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TAX FACTS: CBO Sees Continued Individual Income Tax Revenues January 24, 2007

Posted by notapundit in Economic News.

WASHINGTON (Dow Jones)–Individual income tax revenues are set to grow by about 10% in 2007 and 2008 due to rising incomes, retirees who tap savings plans and growth of the Alternative Minimum Tax, the Congressional Budget Office said Wednesday.

The CBO, in its latest budget and economic outlook, projects individual income taxes will grow by 9.6% in 2007 and by 10.0% in 2008, before dropping off to a 4.1% growth rate in 2009.

Overall, CBO is projecting federal revenues will grow faster than gross domestic product for a third consecutive year. Total tax revenues were 18.4% of GDP in 2006 and are projected to rise to 18.6% of GDP in 2007 and 19.0% in 2009. Growth in individual income taxes will drive this trend.

Total federal revenues are to total $2.5 trillion in 2007, an increase of $136 billion from 2006. Trends in individual income tax growth continue to drive the trend, CBO said.

“Real bracket creep, growth in retirement income subject to taxation upon withdrawal, and the increased effect of the AMT will cause revenues to grow more strongly than output for the 10-year projection period,” CBO said. Bracket creep refers to taxpayers being pushed into higher tax brackets due to inflation.

Individual income tax gains will be driven by the projected expiration in 2008 of a temporary fix to the AMT, CBO said. This projection, however, might not pan out, since Congress has approved temporary extensions of the higher AMT limits to prevent taxpayers from being captured by the tax.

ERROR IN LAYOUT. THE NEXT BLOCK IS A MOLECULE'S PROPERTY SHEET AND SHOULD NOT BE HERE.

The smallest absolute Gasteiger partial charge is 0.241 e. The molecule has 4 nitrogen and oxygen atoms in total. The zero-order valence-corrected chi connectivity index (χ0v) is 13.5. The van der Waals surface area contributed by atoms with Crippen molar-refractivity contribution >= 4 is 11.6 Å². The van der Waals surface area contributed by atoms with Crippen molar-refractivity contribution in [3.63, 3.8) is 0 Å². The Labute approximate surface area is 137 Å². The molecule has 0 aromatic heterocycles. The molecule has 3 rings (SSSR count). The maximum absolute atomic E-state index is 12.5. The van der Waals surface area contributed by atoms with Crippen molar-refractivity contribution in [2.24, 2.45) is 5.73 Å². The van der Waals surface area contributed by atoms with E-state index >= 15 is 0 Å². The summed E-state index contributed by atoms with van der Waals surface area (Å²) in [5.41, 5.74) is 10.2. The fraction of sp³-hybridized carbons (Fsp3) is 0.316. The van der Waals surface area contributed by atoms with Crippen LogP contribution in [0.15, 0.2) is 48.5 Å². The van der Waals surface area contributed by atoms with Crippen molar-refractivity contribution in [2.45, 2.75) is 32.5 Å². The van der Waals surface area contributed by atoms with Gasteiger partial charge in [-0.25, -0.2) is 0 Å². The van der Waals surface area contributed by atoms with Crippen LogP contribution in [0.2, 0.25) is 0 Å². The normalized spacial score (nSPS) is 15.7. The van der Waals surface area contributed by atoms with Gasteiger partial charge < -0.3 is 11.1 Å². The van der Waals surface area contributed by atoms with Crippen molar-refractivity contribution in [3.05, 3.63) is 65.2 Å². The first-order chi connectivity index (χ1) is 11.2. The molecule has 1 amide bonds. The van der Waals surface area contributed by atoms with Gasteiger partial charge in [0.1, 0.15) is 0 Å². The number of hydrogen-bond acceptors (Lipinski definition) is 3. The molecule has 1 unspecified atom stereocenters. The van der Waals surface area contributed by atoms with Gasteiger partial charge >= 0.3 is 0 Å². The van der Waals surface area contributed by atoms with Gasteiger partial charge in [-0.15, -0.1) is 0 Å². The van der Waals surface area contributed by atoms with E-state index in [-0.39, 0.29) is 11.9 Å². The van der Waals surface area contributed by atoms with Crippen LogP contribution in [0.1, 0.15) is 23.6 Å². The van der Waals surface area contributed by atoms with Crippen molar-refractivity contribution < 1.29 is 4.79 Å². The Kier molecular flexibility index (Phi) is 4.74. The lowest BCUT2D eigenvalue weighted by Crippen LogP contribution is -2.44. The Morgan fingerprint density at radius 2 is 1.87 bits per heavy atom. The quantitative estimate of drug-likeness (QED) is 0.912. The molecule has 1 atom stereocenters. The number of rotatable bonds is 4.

The AMT was created in 1969 in order to ensure the wealthy don’t evade taxes. It was never indexed for inflation and now the AMT affects some 4 million taxpayers, a growing number of whom are middle income families.

Revenues from the AMT will jump from $25 billion in 2007 to $90 billion in 2008, CBO said. “With no change in law, the number of taxpayers subject to the AMT is expected to rise from 4 million in 2006 to 39 million by 2017,” the agency said.

After 2008, CBO warned it expects the rapid growth of revenues will come to an end amid projections for slower economic growth and corporate profits returning to their historical normal patterns. It also mentioned the end of the federal excise tax on long distance telephone service as affecting revenues.

The CBO outlook shows growth of corporate profits is projected to slow relative to the overall economy in the next decade amid slower economic growth.

In recent years, corporate tax receipts have been rising strongly; they were up 27% to $354 billion in 2006. CBO projects that corporate tax revenues will increase by 4.1% in 2007, rising to $368 billion.

Income from capital gains taxes has been high in recent years, but CBO expects after 2006, “capital gains will rise more slowly than GDP and gradually return to their long-run average level.” From 2007 to 2017, capital gains realizations are projected to grow at an average annual rate of less than 0.5% per year.

By Rob Wells, Dow Jones Newswires


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